Halftime Sports

The Importance of Club Football’s Quota System

March 30, 2015


Every individual who has ever been a Football Manager fanatic has a fair grasp on what the homegrown player quota is. Every nation has its own version of this quota, which basically requires each team of the league to have a set number of players who spent their youth years in that particular nation. For the English Premier League, all 20 teams are required to have at least eight players who have trained in Great Britain within their 25-man squad in order to compete.

So what does this actually mean for the clubs who have to maintain this quota? Well, it limits the number of foreign players they can have on the roster at a given time, and thus, places more emphasis on growing and developing their own nation’s players. This quota is not a significant problem for lower division teams because most of their players already originate from within their individual countries. The quota’s main role is to control the number of foreign players at the top tier of English football. It pushes clubs like Chelsea and Manchester City to focus on bringing youth players out of their academies rather than to use their exorbitant amounts of funds to simply buy already developed players from other leagues.  In order to prevent over-spending to bring in more valued English players in from competitors, rich clubs would, therefore, turn their heads to their own youth, leading to the establishment of club academies. This helps bring out the best out of their youth players as clubs provide them with top quality coaching and training facilities. This is most preferable because more youths are able to fulfill their true potentials and obtain successful careers. Also, the club itself benefits if their youth players develop into star talents, whether that benefit be through the improvement of the first team quality or monetarily through transfer fees.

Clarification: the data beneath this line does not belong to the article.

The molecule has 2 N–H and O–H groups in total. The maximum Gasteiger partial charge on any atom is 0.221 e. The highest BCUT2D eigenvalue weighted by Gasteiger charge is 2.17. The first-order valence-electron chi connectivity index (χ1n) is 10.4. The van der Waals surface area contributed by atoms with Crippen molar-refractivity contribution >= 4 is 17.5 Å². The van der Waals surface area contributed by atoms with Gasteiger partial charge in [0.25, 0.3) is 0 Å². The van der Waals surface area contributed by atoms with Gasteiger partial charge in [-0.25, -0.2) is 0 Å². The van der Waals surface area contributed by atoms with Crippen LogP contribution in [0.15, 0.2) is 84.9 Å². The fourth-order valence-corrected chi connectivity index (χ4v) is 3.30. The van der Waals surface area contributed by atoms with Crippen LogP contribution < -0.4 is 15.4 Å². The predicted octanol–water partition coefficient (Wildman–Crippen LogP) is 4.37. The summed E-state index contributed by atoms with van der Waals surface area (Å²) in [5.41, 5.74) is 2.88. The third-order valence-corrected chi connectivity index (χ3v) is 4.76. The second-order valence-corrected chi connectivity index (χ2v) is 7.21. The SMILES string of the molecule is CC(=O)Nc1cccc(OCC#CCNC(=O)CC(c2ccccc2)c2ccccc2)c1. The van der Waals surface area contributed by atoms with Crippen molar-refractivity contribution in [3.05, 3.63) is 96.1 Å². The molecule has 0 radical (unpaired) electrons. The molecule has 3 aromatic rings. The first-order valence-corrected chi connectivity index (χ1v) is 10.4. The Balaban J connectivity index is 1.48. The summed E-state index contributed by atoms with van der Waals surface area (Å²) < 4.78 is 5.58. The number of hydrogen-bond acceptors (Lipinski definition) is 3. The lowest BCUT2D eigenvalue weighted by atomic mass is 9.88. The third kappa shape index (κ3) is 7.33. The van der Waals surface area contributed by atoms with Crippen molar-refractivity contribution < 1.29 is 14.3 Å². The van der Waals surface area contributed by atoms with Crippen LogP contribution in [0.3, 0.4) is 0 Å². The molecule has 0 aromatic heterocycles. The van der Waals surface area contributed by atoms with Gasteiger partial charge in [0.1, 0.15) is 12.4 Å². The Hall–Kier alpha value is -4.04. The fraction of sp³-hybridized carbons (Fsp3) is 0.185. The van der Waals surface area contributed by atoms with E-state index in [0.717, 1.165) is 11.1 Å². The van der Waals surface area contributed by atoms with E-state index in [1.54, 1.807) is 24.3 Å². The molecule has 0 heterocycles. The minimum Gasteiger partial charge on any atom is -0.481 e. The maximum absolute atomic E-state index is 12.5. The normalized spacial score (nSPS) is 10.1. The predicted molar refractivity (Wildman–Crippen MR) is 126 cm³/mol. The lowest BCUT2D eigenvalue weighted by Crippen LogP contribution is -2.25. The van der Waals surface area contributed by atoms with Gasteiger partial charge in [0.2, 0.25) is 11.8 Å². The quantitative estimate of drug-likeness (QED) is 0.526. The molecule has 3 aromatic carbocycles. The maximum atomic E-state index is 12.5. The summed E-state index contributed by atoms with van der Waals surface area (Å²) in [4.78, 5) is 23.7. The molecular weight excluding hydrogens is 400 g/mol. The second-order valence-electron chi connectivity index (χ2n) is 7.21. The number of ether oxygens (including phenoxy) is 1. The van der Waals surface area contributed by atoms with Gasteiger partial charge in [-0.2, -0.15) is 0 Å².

Focusing and developing their own players certainly does bring many benefits to these clubs. A prime example would be Fergie’s “Fledglings,” or the Manchester United Class of 1992. The year refers to the year the Manchester United youth team won the FA Youth Cup. Several players in that youth team went on to lead extremely successful careers in football, with many of them spending most or all of their careers with Manchester United. Some of these big names include David Beckham, Paul Scholes, and Ryan Giggs, but other established professionals like Gary and Phil Neville and Nicky Butt are also graduates of the Class of ’92. This single year of graduates singlehandedly brought about two decades of great success to Manchester United, proving the vitality of home-growing your own players. Another, more recent example of benefits of the quota system is the rise of Harry Kane. Despite having been touted as a future star for several years, he had been patient with his development by playing in the youth leagues and in the lower leagues on loan for a while. Finally, he has reached the age of 21, the age when players have to be officially registered in order to play for the league. Tottenham Hotspurs have finally decided to give this youth a chance, and that decision has paid off this season. With 19 goals in the league so far, he has become the English Premier League’s top scorer, and it took him just 80 seconds into his England debut to score his first senior international goal.

Not only does the quota system help young players and the clubs they are in, but it also helps improve national football as a whole. All the top footballing European nations boast a strong domestic league, such as Spain, England, Italy, and Germany. The biggest beneficiaries, excluding the consideration of monetary benefits, are, in the end, the national Football Association and the fans. The quota system is there to promote the development of players of the same nation. If this is strengthened, then the quality of the national team can only improve. A great national team means better opportunities for the nation and a much happier national fan base. Most people consider their greatest football passion to be the one they have towards their favorite clubs, but no one can deny the fact that supporting their national team gives them a rush in their blood. There is a reason why the World Cup is considered one of the greatest sporting events ever, and the quota system is what helps nations achieve this. Germany’s prized youth system has given it its current global dominance while Spain controlled the footballing world a few years previously. Belgium’s national team is filled with exciting young players to be branded the Golden Generation, and even England has the next possible super striker in Kane.

The quota system helps develop youth players to reach their potential, brings benefits to the clubs that put faith in them, and improves the quality of the national teams the leagues are in. Despite some debates about abolishing the system all together, the quota system has to be intact in order to maintain a steady improvement in all three sectors.

Photo Credit: Wikipedia user Oyvind Vik



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